Police Officer

Phoenix Officials Pushing for Body Cameras for All Patrol Officers

Body cameras for all Phoenix police officers might be on their way. Phoenix Mayor Greg Stanton and Councilwoman Thelda Williams have asked for all patrol officers to wear body cameras in the next three years.

However, this request comes with an expensive price tag. Last year, Phoenix Police Chief Joe Yahner said equipping police officers with body cameras would cost more than $3.5 million.

Despite the high price, Stanton and Williams are asking for the proposal to move forward due to the camera’s success in the Maryvale precinct.

In a memo to City Manager Ed Zuercher, Williams and Stanton said:

“In the areas where cameras were used, Phoenix saw significant drops in complaints against officers, more effective processing of cases in court and improved evidence in the prosecution of domestic-violence cases.”

If the proposal passes, behavior among police officers might improve. With the potential to make police officers more trustworthy and transparent, body cameras seem ideal. The body cameras seem a natural fit in the courtroom as well. In court, it’s usually the police officer’s word versus the defendant’s testimony. With body cameras on every officer, cases could change for defendants in the Valley. By using video evidence, cases will become clearer since video footage will be available for review.

Putting body cameras on all police officers could move Phoenix toward a new generation of policing by building trust between the officers and the communities they serve.

Arizona Senator Proposes Bill to Make Recording Police a Crime

A new Arizona bill introduced by Senator John Kavanagh will make recording a police officer a criminal act if passed.

The bill, SB 1054, which Senator Kavanagh says he proposed as a measure to ensure the safety of police officers and those videotaping, would prohibit video recording police officers from a distance of 20 feet or less.

Members of the American Civil Liberties Union have attacked the bill as unconstitutional, citing that it violates the First Amendment. Professor Paul Bender, the dean emeritus of the Sandra Day O’Connor College of Law at Arizona State University was quoted in an article in the Guardian as saying the bill was “on the face of it unconstitutional” and problematic.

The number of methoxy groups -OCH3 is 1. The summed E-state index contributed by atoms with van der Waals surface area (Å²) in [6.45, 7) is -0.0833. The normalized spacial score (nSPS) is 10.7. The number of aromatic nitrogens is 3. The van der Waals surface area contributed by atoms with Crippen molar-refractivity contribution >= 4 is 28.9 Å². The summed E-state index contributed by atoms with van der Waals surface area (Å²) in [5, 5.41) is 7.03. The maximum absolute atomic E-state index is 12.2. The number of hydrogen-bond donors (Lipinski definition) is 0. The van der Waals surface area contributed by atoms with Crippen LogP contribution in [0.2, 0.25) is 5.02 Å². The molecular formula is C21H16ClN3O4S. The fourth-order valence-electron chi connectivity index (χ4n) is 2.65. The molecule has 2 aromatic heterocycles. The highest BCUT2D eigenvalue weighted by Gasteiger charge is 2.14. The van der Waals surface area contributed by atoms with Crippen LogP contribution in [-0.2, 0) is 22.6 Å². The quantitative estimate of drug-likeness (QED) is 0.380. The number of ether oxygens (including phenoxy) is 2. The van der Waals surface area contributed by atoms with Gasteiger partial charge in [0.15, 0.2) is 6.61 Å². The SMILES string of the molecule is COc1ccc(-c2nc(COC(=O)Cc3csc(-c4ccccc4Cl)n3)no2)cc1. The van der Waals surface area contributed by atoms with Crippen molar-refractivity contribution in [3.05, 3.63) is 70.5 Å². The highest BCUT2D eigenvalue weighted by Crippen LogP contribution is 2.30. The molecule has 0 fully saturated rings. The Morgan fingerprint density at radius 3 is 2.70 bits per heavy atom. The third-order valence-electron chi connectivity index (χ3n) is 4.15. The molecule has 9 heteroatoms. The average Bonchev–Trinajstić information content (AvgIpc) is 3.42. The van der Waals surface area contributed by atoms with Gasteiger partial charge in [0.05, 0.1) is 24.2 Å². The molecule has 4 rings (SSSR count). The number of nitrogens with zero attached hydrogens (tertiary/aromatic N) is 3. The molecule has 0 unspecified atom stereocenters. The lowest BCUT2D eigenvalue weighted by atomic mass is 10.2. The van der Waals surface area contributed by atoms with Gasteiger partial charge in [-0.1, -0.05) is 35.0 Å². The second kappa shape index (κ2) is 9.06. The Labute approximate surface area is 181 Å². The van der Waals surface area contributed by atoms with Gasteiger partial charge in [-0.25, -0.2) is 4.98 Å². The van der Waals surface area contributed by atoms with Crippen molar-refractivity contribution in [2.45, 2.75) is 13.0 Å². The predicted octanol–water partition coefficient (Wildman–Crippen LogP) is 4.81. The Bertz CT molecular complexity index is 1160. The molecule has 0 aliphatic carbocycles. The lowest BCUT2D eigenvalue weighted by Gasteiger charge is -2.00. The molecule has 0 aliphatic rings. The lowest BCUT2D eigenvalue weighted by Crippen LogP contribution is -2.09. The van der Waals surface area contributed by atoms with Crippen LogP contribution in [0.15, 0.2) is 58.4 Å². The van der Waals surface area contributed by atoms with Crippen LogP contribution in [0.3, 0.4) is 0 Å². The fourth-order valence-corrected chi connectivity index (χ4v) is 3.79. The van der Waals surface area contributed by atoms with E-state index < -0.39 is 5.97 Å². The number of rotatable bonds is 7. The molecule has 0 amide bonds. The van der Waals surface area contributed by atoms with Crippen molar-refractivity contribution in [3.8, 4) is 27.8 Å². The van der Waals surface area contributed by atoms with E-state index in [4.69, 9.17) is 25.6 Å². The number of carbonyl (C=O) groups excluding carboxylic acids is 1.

The bill supports a person’s right to videotape a police officer outside 20 feet and within that distance on private property, or in their own residence if the person records from an adjacent room.

However, the bill would also give police officers the right to end any video recording, regardless of distance, if the police officer deemed the recording an interference in law enforcement activity.

“The language in bill SB 1054 that’s most concerning for law analysts is the section that gives law enforcement officers the right to supercede the previous sections securing a citizen’s right to film law enforcement from more than 20 feet,” said Chris Corso of Corso Law Group.

“This bill would allow any police officer the right to stop citizens from recording arrests, no matter the circumstances,” said Corso, “and would subject those who refused to stop recording to legal prosecution.”

Under protection of the First Amendment, Americans have the right to film police officers while they are on duty. This right has been pivotal in recent, high-profile court cases that have been successfully defended based on video evidence taken at the scene and involving police officer misconduct.  

One such high-profile case involved the shooting of Walter Scott, a South Carolina man who was shot in the back by Officer Michael Slager as he ran away. Video coverage captured by a witness was used to strengthen the case.

In America, the right to film police has already been established and includes specific regulations. For example, although the right to photograph police is protected by the First Amendment, officials do have the power to stop anyone from filming who they believe is legitimately interfering with law enforcement, according to the ACLU.

“Photography is a form of power, and people are loath to give up power, including police officers,” Jay Stanley, a senior policy analyst at the ACLU, said in The Atlantic. “It’s a power struggle where the citizen is protected by the law but, because it is a power struggle, sometimes that’s not enough.”

Although police may tell people to stop recording and ask that they turn over their footage, a guide for photographers by the ACLU, Know Your Rights, says it’s illegal for police to confiscate photos or videos without a warrant.

The First Amendment protects a citizen’s right to take pictures of anything in plain view in public space, including police officers.